But why is it so important to inspire the next generation to consider science and engineering?

Well, looking to the future, there is a ‘massive skill requirement for engineering‘ upcoming over the next few years. According to a recent report released this month, one in five schoolchildren would have to become an engineer to fill that gap in the UK. With only 15% of UK engineering graduates being female and only 2% of engineering professionals, encouraging more girls to pursue engineering will help to fill this gap, ensuring that they make up 50% of engineering talent.

But we need more engineers and scientists as a whole. Which is why events such as British Science Week and organisations including Stemettes and STEMNET are so essential, and why Rocket Women exists. Inspiring the next generation to consider a degree in STEM isn’t just a nice idea, but a goal that we need to focus on to ensure the UK, and similarly other countries around the globe, have the talent to fill an increasing need for STEM skills in the future.

Update: An event that I couldn’t miss during British Science Week was the Scanning The Horizon: Space Travel Through The Ages event with TV presenter Dallas Campbell and BBC Horizon Editor Steve Crabtree. It was amazing to see footage from the Horizon’s space archives and I even got to do my first on-camera interview for the British Science Association!

Horizon's recent film about British astronaut Tim Peake's training

Horizon’s recent film about British astronaut Tim Peake’s training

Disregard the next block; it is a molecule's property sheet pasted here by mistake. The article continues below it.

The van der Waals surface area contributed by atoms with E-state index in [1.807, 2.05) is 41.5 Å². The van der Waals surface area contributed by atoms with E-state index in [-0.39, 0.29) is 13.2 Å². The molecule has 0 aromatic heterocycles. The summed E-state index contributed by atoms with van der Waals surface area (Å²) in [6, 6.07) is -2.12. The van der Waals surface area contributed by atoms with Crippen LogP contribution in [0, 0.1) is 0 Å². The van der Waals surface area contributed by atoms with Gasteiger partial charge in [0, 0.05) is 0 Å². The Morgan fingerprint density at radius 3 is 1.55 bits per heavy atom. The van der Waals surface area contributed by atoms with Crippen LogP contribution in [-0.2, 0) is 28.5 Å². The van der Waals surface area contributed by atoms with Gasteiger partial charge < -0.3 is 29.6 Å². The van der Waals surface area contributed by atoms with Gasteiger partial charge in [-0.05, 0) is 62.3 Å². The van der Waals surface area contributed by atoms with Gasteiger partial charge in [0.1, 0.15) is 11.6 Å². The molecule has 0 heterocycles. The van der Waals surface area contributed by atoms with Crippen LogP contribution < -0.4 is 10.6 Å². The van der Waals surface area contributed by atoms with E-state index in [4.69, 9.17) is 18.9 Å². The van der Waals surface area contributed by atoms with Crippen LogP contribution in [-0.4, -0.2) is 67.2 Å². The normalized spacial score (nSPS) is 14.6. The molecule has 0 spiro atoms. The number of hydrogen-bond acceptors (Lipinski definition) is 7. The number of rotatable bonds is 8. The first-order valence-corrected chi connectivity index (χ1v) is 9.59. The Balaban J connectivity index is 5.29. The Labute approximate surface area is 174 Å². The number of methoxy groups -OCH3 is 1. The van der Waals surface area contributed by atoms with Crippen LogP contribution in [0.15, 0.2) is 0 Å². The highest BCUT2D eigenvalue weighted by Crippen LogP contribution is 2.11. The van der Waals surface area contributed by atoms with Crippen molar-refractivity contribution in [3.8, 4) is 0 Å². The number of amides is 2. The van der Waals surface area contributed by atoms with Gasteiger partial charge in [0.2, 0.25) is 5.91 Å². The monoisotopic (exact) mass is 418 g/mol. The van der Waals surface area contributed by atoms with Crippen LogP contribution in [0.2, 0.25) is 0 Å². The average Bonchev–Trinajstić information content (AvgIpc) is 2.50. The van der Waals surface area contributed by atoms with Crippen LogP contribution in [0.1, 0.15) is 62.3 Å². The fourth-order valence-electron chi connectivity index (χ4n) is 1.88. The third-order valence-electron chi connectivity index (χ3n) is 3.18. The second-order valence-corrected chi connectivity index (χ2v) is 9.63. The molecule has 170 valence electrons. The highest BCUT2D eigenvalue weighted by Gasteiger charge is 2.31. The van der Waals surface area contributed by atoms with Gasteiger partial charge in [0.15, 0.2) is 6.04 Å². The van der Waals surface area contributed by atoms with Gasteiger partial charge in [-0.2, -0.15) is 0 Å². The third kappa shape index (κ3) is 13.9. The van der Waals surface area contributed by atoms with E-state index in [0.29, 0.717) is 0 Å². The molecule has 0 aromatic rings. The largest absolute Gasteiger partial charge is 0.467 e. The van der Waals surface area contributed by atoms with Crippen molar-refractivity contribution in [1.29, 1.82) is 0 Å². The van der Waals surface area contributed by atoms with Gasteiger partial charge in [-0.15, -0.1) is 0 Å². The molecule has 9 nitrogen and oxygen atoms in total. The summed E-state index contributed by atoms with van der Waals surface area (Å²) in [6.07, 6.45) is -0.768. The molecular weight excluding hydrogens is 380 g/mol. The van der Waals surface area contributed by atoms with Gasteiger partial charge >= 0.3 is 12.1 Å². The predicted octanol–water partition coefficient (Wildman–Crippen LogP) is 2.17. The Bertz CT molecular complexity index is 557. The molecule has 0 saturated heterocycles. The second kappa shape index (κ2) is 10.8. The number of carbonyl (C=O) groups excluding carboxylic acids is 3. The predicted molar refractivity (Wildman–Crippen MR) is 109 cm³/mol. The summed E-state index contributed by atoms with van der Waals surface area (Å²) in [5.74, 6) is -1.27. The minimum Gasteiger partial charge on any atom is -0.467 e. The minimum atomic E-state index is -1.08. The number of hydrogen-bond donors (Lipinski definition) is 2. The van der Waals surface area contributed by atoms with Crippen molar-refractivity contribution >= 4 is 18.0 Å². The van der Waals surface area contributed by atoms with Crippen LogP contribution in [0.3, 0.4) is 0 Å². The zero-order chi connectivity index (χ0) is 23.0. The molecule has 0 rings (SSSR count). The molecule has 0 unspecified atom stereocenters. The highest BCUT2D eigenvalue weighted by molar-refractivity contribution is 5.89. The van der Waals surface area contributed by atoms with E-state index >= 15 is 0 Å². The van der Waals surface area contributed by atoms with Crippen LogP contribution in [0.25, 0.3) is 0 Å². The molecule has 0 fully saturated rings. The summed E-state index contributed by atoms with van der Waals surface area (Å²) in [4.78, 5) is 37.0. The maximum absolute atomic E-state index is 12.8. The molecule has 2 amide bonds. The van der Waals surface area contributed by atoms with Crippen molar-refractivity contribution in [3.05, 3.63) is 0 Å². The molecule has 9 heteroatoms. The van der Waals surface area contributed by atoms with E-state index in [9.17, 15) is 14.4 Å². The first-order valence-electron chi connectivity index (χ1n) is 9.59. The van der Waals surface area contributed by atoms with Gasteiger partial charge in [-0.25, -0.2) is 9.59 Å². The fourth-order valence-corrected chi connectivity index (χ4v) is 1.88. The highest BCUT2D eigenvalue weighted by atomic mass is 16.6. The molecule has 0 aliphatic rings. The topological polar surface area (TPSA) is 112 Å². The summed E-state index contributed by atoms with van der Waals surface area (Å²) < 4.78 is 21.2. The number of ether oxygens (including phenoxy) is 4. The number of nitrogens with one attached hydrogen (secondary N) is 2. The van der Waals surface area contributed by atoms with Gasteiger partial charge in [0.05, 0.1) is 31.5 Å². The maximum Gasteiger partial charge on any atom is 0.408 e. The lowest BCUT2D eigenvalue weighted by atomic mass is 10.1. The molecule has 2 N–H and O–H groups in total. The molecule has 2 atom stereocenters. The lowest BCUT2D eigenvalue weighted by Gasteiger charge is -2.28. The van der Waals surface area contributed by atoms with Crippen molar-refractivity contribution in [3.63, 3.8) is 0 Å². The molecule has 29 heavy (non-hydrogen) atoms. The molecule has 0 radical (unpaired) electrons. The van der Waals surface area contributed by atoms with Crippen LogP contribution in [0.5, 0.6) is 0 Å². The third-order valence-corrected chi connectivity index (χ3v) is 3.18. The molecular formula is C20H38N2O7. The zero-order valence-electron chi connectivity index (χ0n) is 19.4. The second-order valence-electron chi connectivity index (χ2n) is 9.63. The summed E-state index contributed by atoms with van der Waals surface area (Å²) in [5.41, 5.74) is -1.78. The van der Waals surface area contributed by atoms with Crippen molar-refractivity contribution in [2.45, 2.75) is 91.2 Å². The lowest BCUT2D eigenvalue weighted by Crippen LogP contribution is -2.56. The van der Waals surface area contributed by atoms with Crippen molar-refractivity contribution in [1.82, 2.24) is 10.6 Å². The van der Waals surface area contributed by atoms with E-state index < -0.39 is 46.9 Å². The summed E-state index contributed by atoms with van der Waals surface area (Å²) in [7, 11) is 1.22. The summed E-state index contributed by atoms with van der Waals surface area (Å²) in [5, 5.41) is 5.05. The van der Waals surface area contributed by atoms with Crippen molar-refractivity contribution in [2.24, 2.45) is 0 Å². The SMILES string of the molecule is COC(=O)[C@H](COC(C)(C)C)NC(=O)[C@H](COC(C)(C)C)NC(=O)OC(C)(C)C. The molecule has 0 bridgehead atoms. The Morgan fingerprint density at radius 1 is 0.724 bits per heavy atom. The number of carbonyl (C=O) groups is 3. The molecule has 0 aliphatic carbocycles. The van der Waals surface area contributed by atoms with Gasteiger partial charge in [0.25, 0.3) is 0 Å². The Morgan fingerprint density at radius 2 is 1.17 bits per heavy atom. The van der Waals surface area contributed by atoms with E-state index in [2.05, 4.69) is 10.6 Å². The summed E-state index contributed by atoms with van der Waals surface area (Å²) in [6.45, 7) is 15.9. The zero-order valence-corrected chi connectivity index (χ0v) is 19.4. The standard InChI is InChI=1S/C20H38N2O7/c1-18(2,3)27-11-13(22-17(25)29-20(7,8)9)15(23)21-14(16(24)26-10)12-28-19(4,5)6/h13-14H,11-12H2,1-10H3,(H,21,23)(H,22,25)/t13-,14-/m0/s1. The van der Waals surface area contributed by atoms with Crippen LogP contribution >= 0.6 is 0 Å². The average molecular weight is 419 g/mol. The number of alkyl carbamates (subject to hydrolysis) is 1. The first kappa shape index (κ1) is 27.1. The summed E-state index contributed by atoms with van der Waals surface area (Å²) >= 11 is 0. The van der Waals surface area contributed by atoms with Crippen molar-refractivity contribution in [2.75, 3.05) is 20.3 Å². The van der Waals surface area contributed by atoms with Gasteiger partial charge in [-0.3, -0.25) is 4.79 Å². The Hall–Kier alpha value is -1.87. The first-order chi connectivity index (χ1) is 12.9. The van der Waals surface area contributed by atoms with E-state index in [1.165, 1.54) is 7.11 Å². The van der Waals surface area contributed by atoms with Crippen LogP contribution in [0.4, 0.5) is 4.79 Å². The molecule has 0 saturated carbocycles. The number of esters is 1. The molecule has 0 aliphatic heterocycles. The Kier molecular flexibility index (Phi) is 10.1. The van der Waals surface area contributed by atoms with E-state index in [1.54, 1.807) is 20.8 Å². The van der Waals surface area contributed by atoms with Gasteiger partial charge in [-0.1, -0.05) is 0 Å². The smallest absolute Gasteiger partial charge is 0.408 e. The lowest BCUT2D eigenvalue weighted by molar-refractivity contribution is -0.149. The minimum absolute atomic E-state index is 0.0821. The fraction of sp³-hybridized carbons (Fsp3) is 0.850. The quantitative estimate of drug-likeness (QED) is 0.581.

Being interviewed for the British Science Assciation at the Scanning The Horizon event (with BBC's Dallas Campbell on the left)

Being interviewed for the British Science Association at the Scanning The Horizon event (with BBC’s Dallas Campbell on the left)

Inspiration

Stargazing Lottie Doll Designed By 6-Year-Old Girl Arrives At Space Station

17 December, 2015

UPDATE: Here’s a new photo of the Stargazer Lottie doll on the ISS:

A new photo of the Stargazing Lottie doll in space on the International Space Station (ISS) [22/12/15]

A new photo of the Stargazer Lottie doll in space on the International Space Station (ISS) [22/12/15]

Six-Year-Old Abigail Enthralled By Canadian Astronaut Chris Hadfield's Sokol spacesuit

Six-Year-Old Abigail Enthralled By Canadian Astronaut Chris Hadfield’s Sokol spacesuit

Tim Peake, the first British European Space Agency (ESA) astronaut arrived at the ISS on Tuesday 15th December, but he’s also in charge of precious cargo designed by a talented 6-Year-Old space-loving Canadian girl called Abigail. A Stargazer Lottie doll. The doll was created by the European Space Agency and with the help of Lucie Follett, (Creative Director, Arklu). Lucie Follett describes how the company worked with Abigail, “to really create something that reflects Abigail’s ideas of what other kids would like and what gets her excited about all things astronomy related.”

An excited Abigail watching her Lottie Stargazing doll launch to the ISS in December 2015

An excited Abigail watching her Stargazer Lottie doll launch to the ISS in December 2015

The project began as Abigail’s Mum emailed the doll company to thank them for inspiring her daughter through their dolls and convey that she loved interacting with them. Each Lottie doll has a specific activity theme, meant to promote careers to children through their interaction (a fantastic idea!). The Stargazer Lottie doll comes complete with a doll sized telescope, a set of planet cards and as Abigail’s Mum describes is, “wearing clothes that a child would wear to look outside at the stars as well, so she’s a natural companion.” Abigail’s signed book by astronaut Chris Hadfield, her self-proclaimed hero, is her prized possession and her passion for space is apparent, “Sometimes I look up and think maybe I could go up there one day, somehow maybe I could see what’s up there.”

The Stargazer Lottie doll is available now worldwide and would make a fantastic Christmas gift for any young budding astronomers!